Growing and Care Of Purple Needle Grass (Nassella Pulchra)

Purple needle grass (Nassella Pulchra) is an ornamental plant from the Poaceae family.

It is native to Western North America and California – along West Coast, from Oregon to California. It also grows in the Cascade Range, Channel Islands, and Sierra Nevada Mountains.

Stipa pulchra (purple_needle_grass) growing in restored coastal prairie habitatPin
image from oliveoligarchy from California, United States [CC BY 2.0], via Wikimedia Commons

Nassella Pulchra has purple tint inflorescence, earning the name purple needlegrass. But, it turns golden as an annual in its native regions under drought conditions.

Its alternate scientific name Stipa pulchra, is often debated. The term refers to the feather grasses genus, which resemble needle grass. 

Deer and other animals consider this plant a valuable food source. Yet, ranchers choose to plant imported grasses instead. This is because its seeds often harm the cattle’s stomachs.

Stipa Pulchra Purple Needlegrass Care

Size & Growth

Purple needlegrass is a caespitosa perennial featuring culms ranging from 24″ to 36” inches tall. 

Its leaves tend to be between .031″ and .14” inches wide. 

At the tip of the culm is an open, nodding panicle ranging from 4″ to 8” inches long.

The plant thrives between March and early June, although it will go into hibernation during drought. 

It then hits a second growth period from September or October until December when it once again hibernates until warmer weather.

Some studies claim to have found the roots of a healthy Nassella pulchra extending up to 24’ feet deep, although the exact depth varies based on growth and soil conditions.

Flowering and Fragrance

Purple needlegrass begins to flower in May, its cream inflorescence reaching a length of up to 8” inches. 

The seeds turn purple and are ready to disperse by the end of July. 

Nassella pulchra generally reaches reproductive age at two years, producing as much as 227 pounds per acre.

Light & Temperature

Nassela pulchra seedlings do poorly in shade, while adults can tolerate partial shade. 

This perennial hibernates during periods of cold and can tolerate temperatures as low as 5° degrees Fahrenheit (-15° C). 

This allows it to be planted in USDA hardiness zones 7A and above. 

Watering and Feeding

Purple tussockgrass needs very little watering once established. 

The deep root system allows it to draw moisture most other plants can’t reach.

In extremely dry conditions, the grass merely goes into hibernation, making it difficult to kill from accidental dehydration. 

Soil & Transplanting

Nassella pulchra can survive in a wide range of soil types, and its deep root system allows it to grow in soils containing large clay densities. 

It also thrives in serpentine soil, with a tolerance for sodic soil.

Transplanting is not generally recommended once a plant has established its roots. 

These roots extend several feet beneath the surface and are easily damaged or destroyed in the transplanting process.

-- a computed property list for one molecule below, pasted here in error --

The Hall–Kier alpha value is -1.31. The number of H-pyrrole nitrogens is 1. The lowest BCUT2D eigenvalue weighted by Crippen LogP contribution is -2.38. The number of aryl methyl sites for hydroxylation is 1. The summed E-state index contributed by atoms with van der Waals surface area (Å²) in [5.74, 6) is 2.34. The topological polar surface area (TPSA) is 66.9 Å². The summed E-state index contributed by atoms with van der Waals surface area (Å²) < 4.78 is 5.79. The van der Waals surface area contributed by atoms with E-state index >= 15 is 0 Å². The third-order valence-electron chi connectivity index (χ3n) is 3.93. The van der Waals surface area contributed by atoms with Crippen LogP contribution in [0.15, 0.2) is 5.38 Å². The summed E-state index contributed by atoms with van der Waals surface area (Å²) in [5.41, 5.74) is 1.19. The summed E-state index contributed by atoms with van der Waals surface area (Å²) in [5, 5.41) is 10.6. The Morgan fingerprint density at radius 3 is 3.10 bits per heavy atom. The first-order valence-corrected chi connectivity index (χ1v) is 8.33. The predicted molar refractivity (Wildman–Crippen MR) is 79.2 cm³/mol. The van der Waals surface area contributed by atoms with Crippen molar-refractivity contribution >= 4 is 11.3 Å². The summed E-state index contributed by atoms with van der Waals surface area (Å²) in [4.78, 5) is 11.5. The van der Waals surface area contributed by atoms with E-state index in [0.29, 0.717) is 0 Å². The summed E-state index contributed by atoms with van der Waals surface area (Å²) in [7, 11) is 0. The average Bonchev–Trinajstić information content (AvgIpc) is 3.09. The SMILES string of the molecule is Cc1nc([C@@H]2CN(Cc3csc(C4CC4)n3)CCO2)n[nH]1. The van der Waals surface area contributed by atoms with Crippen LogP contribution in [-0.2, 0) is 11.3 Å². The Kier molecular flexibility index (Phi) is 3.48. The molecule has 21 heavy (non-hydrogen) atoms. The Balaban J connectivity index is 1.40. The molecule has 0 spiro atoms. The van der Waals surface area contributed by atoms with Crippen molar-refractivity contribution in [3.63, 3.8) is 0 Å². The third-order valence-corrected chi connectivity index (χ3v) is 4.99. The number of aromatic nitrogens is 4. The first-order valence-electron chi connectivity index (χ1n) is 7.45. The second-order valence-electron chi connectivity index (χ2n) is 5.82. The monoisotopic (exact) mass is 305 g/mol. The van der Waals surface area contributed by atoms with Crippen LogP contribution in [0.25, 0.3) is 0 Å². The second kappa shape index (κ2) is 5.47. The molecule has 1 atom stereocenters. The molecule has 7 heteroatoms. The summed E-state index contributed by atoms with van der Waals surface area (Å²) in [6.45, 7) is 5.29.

Grooming and Maintenance

Nassella pulchra is generally low-maintenance, but it benefits greatly from mowing one to two times per season. 

This simulates grazing and encourages thicker growth. 

Purple needlegrass doesn’t fare well against annual species.

As the plant ages, it may have difficulty growing. 

To stimulate growth, controlled burning is the most common method of rejuvenation. 

Fire, like mowing, encourages fuller growth and won’t harm the root system.

How To Propagate Nassella Pulchra

Purple needlegrass self-propagates during the summer months. 

The flowers are pollinated by air, and the seeds are also wind distributed. 

The needle-like tip of each seed allows it to take root in difficult soil types.

The plant may also be propagated by hand after harvesting its seeds. 

It’s best to keep nearby annual vegetation trimmed so the root system has a better chance to develop.

Purple Stipa Pest or Disease Problems

Nassella pulchra is naturally deer and drought resistant. 

While it isn’t prone to blight, it can cause adverse effects in both humans and pests.

As with most perennial grasses, purple needlegrass can exacerbate or even cause hay fever and asthma.

The seeds may also affect pets, as they can easily become stuck in fur. 

The seed tips are able to cause lacerations in some cases.

As this grass is an important foraging plant, it may attract rodents, such as squirrels, mice, or rabbits.

The seeds have been known to damage the digestive systems of cattle, although this isn’t a common problem.

Suggested Purple Needlegrass Uses 

Native Americans often use purple needle grass for teaching basket weaving. It’s also great for related crafts. 

It’s an excellent hardy ground cover that works well in space with many plants, shrubs, and trees. It also compliments wild onions, chives, or other grass-like plants. 

Wildflowers and coastal sage scrub as companions create accents for a grassland-style garden. 

Needlegrass also makes a perfect addition to sand or rock gardens. This is because of its deep roots and low moisture needs. It’s also effective for erosion control due to the plant’s root system. 

It can also be for grazing livestock. But, mowing or trimming panicles is vital to reduce seed-related digestive issues.

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